Using Social Media Before, During, and After School Crises

Tips for Parents and Educators

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School use of social media to communicate information has become increasingly common. Despite the challenges associated with social media use, parents, other caregivers, and educators can benefit from becoming more aware of social media use. This document examines how social media can be used before, during, and after school crises.

What is social media? The U.S. Department of Education’s Office of Safe and Healthy Students defines social media as “networking sites, messaging sites, texting, and other Web-based or mobile technologies that support social interaction” (2012, p. 5). Currently, the most common social media platforms are Facebook, Instagram, Twitter, and Snapchat. However, preferences change quickly, especially among young people. All such social media are considered as potential challenges and assets in the remainder of this document.

Why use social media? Many parents and caregivers are now more likely to use social media than the school website to find information. Social media platforms are relatively easy for most people to use, and they provide an alternative or supplemental way for schools to disseminate crisis-related information quickly. During times of crisis, the school and community can access information, seek connectedness, and find sharable content from school-based social media. Real time social media alerts or notifications can now reach smartphone users quickly and directly.

What are common crisis challenges associated with social media? Sometimes social media can contribute to psychological trauma and create other challenges. Young people may engage in cyberbullying or post embarrassing, traumatic, or inappropriate information through social media. Of great concern is the fact that social media posts have the potential for triggering or exacerbating crises, causing fear and panic, and creating crisis contagion, which involves one crisis leading to another crisis (e.g., 1–5% of suicides are believed to be due to contagion). Social media can be time consuming and intimidating for some educators, parents, and other caregivers to prioritize and monitor appropriately.

What can parents, caregivers, and educators do to get started? Schools often have a primary social media platform (i.e., one very commonly used system), as well as a secondary platform. Parents and educators are encouraged to “friend” or “follow” platforms used by a school of interest, so that information and resources may be accessed directly. Ideally, a broad range of crisis resources and information will be disseminated by the school’s social media managers. From crisis prevention to crisis recovery, social media can provide accurate and up-to-date information as well as useful resources.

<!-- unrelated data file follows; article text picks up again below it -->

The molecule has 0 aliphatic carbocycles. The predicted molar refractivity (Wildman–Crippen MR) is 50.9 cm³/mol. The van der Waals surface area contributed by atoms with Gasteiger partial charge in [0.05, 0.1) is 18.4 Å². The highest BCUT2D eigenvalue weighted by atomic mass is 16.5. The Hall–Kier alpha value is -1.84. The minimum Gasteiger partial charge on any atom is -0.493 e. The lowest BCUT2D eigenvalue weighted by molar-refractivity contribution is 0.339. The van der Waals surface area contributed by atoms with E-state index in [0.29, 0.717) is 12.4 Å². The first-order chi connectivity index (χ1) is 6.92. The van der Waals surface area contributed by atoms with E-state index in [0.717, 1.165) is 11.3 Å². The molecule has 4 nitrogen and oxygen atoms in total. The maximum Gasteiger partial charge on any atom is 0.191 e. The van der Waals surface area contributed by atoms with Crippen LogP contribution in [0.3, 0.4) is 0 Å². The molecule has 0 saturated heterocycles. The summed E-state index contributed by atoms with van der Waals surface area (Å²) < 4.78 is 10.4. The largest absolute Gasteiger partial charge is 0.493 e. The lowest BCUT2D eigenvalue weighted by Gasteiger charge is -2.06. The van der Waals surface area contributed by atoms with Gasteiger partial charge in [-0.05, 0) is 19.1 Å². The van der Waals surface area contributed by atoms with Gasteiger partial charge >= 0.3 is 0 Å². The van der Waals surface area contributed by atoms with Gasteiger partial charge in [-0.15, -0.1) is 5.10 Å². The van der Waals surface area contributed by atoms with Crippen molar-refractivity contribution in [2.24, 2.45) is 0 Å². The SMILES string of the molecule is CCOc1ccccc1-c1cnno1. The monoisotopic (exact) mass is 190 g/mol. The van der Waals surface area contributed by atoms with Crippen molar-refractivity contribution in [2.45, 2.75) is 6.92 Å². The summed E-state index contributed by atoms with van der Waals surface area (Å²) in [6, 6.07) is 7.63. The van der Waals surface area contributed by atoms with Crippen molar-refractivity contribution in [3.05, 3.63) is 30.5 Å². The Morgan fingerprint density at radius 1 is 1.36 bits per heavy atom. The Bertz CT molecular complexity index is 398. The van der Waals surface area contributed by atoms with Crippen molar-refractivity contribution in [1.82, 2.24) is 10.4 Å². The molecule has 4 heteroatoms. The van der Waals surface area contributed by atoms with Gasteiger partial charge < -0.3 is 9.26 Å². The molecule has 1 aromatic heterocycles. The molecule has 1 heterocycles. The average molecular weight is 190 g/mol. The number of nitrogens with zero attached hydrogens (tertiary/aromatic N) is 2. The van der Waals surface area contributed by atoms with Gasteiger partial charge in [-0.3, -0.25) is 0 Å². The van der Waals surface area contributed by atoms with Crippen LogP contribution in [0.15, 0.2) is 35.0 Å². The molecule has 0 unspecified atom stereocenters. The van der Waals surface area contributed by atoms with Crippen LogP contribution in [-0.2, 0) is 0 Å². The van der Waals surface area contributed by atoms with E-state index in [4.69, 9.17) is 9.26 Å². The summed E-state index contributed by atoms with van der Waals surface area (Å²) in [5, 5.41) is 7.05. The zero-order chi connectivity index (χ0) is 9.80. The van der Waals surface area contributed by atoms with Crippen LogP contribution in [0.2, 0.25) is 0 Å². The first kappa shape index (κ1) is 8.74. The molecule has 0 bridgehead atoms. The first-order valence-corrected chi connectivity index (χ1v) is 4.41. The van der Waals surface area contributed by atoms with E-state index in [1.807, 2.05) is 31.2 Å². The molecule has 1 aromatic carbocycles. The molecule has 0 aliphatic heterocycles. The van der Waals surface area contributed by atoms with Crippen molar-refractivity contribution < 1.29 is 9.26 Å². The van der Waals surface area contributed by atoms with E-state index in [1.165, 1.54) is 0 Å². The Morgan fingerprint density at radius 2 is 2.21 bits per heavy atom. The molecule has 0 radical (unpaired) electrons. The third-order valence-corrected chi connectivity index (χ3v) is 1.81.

What can be expected from school-based social media? The U.S. Department of Education outlines five mission areas for high-quality school emergency operations planning: prevention, protection, mitigation, response, and recovery. Below are some examples of the types of resources related to these mission areas, which parents, caregivers, and teachers can expect to see on school social media.

Prevention (avoiding/deterring/stopping a crisis)

  • Advance communication regarding the school’s family reunification plan and procedures that will be followed in the event of early release and/or a crisis situation.
  • Crisis prevention informational flyers.
  • Information about crisis drills or trainings occurring in your school.
  • Videos of drill procedures or other expectations (e.g., for a fire drill or earthquake).
  • Notices to parents/guardians and community members with instructions on how to get information from the school’s social media sites.
  • Sample messages to post on social media sites that follow the site’s guidelines (i.e., a message that has a 120 character limit).
  • Guidance regarding the school’s social media policy and procedures.
  • The name of the person who will be responsible for reviewing and updating the social media sites during an emergency.

Protection (securing a school against man-made and natural disasters)

  • Information on health and natural disaster and other crisis event health alerts.
  • Through Google Alerts or other, similar apps, notification regarding when information is posted online or within social media, suggesting a dangerous or threatening situation.